Filipino WWII Veterans: Leave No Veteran Behind

Our guest blog post today is courtesy of Maj. General Tony Taguba (Ret.).  General Taguba is the National Chairman of the Filipino Veterans Recognition and Education Project (FilVetREP), a non profit organization whose mission is to raise awareness about Filipino WWII veterans and their contributions to the United States and to the Philippines. The second highest ranking Filipino American in the U.S. Army during his tenure, he is the proud son of a World War II veteran and also serves as a Community Ambassdor for AARP.

* In the interest of transparency, National Managing Coordinator Ben de Guzman serves on the Executive Committee of FilVetREP.

Maj. Gen. Tony Taguba (Ret.) speaking at the Philippine Embassy in Washington, DC

Maj. Gen. Tony Taguba (Ret.) speaking at the Philippine Embassy in Washington, DC

Filipino WWII Veterans: Leave No Veteran Behind

This year, April 9 marks the 74th anniversary of the fall of Bataan, a pivotal moment in U.S. military history in the Pacific theater during World War II. General Douglas MacArthur’s strategic retreat and the Bataan Death March that ensued-  when 160,000 soldiers, Filipino and American alike, were forced to walk over 65 miles through rugged jungle terrain by the Japanese Imperial Army- are central to how we remember the war. The years that followed, when Filipinos and Americans worked together to disrupt Japanese Imperial forces in the Philippines played a critical role in holding the line and allowing for future success for the Allied Forces down the road. I’m pleased to join the Philippine Embassy this Friday April 8 for a commemorative event that remembers this history and looks at what it means for us today.

As a life-long public servant, I spent most of my career in the U.S. military avoiding the spotlight. I had always felt that my work spoke for itself and that it was not about me, but about the nation I served, the Constitution I swore to uphold, and the brave women and men in my charge who entrusted me with their own military careers. Even when my work was in the public eye, I always felt that what was important was not any notoriety I may or may not have gained, but doing the right thing, and the sunshine that was able to shine as a result of public scrutiny.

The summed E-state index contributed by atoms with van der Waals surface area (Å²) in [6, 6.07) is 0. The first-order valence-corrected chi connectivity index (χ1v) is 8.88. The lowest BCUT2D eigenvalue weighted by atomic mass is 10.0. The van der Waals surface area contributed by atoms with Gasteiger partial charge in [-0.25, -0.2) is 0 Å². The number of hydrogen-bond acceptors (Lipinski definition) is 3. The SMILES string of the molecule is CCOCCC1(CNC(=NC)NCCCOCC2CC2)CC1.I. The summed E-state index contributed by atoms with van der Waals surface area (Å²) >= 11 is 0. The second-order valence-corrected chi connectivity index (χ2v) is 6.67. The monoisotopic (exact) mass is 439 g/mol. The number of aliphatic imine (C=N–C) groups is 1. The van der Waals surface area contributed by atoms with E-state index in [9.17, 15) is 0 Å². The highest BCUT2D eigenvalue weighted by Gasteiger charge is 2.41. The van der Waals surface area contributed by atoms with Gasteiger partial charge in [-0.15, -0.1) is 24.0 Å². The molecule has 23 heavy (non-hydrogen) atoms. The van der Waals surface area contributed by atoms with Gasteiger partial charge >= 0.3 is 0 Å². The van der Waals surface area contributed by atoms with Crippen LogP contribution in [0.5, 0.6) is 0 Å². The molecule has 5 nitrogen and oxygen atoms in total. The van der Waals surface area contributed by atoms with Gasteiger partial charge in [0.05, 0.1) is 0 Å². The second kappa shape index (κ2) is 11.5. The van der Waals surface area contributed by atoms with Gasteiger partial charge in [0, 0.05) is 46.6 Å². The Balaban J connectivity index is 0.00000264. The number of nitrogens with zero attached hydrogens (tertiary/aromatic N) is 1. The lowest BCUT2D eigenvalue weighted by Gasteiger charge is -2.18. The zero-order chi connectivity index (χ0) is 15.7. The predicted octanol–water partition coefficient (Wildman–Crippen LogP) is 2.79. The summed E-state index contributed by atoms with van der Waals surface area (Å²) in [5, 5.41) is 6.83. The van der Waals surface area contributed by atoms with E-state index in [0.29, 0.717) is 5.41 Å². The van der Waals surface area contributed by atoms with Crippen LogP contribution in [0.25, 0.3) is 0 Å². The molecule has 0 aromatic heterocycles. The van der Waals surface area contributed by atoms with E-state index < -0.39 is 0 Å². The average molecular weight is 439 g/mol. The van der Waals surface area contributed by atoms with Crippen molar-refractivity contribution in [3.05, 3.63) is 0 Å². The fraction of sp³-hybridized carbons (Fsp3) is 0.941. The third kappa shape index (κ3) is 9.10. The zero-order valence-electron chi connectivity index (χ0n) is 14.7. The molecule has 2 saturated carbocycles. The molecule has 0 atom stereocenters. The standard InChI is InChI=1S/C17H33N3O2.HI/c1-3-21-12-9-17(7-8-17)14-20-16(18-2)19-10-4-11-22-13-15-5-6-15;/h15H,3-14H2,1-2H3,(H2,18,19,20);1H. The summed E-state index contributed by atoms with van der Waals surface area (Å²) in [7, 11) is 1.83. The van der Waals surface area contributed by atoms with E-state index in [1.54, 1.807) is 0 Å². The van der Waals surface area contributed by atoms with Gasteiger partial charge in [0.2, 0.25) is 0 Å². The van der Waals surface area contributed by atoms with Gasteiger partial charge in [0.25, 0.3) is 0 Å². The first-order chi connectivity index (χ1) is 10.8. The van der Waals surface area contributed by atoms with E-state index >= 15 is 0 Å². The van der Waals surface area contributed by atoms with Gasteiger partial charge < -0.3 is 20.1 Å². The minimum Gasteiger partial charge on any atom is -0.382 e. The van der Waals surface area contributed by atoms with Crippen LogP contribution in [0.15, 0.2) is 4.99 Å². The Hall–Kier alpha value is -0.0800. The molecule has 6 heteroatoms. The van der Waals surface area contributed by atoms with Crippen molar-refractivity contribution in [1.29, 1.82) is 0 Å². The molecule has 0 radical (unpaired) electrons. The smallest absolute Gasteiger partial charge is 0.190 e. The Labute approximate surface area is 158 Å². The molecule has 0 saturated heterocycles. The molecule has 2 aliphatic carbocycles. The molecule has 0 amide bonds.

What I have learned through decades of service to my country and to my community though, is that recognition matters when it lifts up stories that need to be told. It’s that lesson I bring to my work now with the Filipino Veterans Recognition and Education Project (FilVetREP). As the son of a WWII veteran, I grew up with the legacy of “the greatest generation” and learned what it meant to serve your country at the time of greatest need. Unfortunately, as a Filipino American growing up in Hawai`i and then moving to the mainland, the stories of my father and other Filipinos (our fellow countrymen or “kababayan”) whose unique status as Filipino nationals under the U.S. flag were not adequately told to me either in school or in my military training. We weren’t told that despite serving in some of the most dire conditions anywhere during WWII, the 1946 Rescission Acts revoked the status of hundreds of thousands of Filipino soldiers like my father as U.S. veterans. Fortunately, my father served in a military unit that still afforded him veterans status and he was able to receive the benefits befitting his service. But too many soldiers like him spent their years after the war being told that despite their battle scars, their service wasn’t good enough.